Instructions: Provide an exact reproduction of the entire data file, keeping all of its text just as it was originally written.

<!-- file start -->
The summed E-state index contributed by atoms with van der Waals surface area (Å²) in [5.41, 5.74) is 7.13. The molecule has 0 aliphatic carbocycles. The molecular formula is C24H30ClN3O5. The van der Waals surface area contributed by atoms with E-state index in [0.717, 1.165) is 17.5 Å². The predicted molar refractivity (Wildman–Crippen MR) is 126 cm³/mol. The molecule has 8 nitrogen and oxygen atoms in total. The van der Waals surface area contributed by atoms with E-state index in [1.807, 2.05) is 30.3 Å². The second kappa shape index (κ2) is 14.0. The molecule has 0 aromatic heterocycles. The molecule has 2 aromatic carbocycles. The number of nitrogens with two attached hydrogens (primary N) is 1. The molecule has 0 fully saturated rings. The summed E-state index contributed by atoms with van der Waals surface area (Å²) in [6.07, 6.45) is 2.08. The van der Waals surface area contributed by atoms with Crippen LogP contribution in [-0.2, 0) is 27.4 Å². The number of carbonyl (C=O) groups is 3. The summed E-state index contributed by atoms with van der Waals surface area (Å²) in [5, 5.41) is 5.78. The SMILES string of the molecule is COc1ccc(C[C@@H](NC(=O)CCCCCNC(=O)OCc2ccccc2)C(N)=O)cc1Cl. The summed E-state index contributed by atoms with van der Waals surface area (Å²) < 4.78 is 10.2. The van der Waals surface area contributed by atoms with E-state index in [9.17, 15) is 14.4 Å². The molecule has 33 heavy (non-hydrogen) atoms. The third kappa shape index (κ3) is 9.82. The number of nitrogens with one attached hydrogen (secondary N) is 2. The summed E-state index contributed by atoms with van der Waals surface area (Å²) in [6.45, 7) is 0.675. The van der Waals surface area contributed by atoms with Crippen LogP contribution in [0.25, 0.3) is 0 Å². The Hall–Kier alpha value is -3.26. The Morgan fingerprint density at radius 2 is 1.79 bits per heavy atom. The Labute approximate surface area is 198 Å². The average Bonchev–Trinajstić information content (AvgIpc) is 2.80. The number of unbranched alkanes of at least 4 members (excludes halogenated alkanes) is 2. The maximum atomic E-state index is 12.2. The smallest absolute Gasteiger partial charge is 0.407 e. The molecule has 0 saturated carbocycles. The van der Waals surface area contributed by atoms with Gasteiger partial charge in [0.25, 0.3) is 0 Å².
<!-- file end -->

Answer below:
The summed E-state index contributed by atoms with van der Waals surface area (Å²) in [5.41, 5.74) is 7.13. The molecule has 0 aliphatic carbocycles. The molecular formula is C24H30ClN3O5. The van der Waals surface area contributed by atoms with E-state index in [0.717, 1.165) is 17.5 Å². The predicted molar refractivity (Wildman–Crippen MR) is 126 cm³/mol. The molecule has 8 nitrogen and oxygen atoms in total. The van der Waals surface area contributed by atoms with E-state index in [1.807, 2.05) is 30.3 Å². The second kappa shape index (κ2) is 14.0. The molecule has 0 aromatic heterocycles. The molecule has 2 aromatic carbocycles. The number of nitrogens with two attached hydrogens (primary N) is 1. The molecule has 0 fully saturated rings. The summed E-state index contributed by atoms with van der Waals surface area (Å²) in [6.07, 6.45) is 2.08. The van der Waals surface area contributed by atoms with Crippen LogP contribution in [-0.2, 0) is 27.4 Å². The number of carbonyl (C=O) groups is 3. The summed E-state index contributed by atoms with van der Waals surface area (Å²) in [5, 5.41) is 5.78. The SMILES string of the molecule is COc1ccc(C[C@@H](NC(=O)CCCCCNC(=O)OCc2ccccc2)C(N)=O)cc1Cl. The summed E-state index contributed by atoms with van der Waals surface area (Å²) < 4.78 is 10.2. The van der Waals surface area contributed by atoms with E-state index in [9.17, 15) is 14.4 Å². The molecule has 33 heavy (non-hydrogen) atoms. The third kappa shape index (κ3) is 9.82. The number of nitrogens with one attached hydrogen (secondary N) is 2. The summed E-state index contributed by atoms with van der Waals surface area (Å²) in [6.45, 7) is 0.675. The van der Waals surface area contributed by atoms with Crippen LogP contribution in [0.25, 0.3) is 0 Å². The Hall–Kier alpha value is -3.26. The Morgan fingerprint density at radius 2 is 1.79 bits per heavy atom. The Labute approximate surface area is 198 Å². The average Bonchev–Trinajstić information content (AvgIpc) is 2.80. The number of unbranched alkanes of at least 4 members (excludes halogenated alkanes) is 2. The maximum atomic E-state index is 12.2. The smallest absolute Gasteiger partial charge is 0.407 e. The molecule has 0 saturated carbocycles. The van der Waals surface area contributed by atoms with Gasteiger partial charge in [0.25, 0.3) is 0 Å².